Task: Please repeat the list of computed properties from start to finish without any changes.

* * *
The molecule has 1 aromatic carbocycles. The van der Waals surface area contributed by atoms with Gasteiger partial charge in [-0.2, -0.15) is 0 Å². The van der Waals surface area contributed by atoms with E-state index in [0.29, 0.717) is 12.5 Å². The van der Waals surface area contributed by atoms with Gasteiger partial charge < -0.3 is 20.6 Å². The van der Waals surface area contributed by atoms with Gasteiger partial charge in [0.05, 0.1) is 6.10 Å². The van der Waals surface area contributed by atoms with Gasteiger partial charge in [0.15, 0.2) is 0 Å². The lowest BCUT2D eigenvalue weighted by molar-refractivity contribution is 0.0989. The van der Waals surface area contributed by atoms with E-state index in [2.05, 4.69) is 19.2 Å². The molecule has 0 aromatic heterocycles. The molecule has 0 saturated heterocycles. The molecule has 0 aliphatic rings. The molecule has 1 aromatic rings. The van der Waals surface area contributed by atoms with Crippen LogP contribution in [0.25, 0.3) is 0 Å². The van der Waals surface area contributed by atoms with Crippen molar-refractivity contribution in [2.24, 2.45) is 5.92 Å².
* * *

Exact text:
The molecule has 1 aromatic carbocycles. The van der Waals surface area contributed by atoms with Gasteiger partial charge in [-0.2, -0.15) is 0 Å². The van der Waals surface area contributed by atoms with E-state index in [0.29, 0.717) is 12.5 Å². The van der Waals surface area contributed by atoms with Gasteiger partial charge < -0.3 is 20.6 Å². The van der Waals surface area contributed by atoms with Gasteiger partial charge in [0.05, 0.1) is 6.10 Å². The van der Waals surface area contributed by atoms with Gasteiger partial charge in [0.15, 0.2) is 0 Å². The lowest BCUT2D eigenvalue weighted by molar-refractivity contribution is 0.0989. The van der Waals surface area contributed by atoms with E-state index in [2.05, 4.69) is 19.2 Å². The molecule has 0 aromatic heterocycles. The molecule has 0 saturated heterocycles. The molecule has 0 aliphatic rings. The molecule has 1 aromatic rings. The van der Waals surface area contributed by atoms with Crippen LogP contribution in [0.25, 0.3) is 0 Å². The van der Waals surface area contributed by atoms with Crippen molar-refractivity contribution in [2.24, 2.45) is 5.92 Å².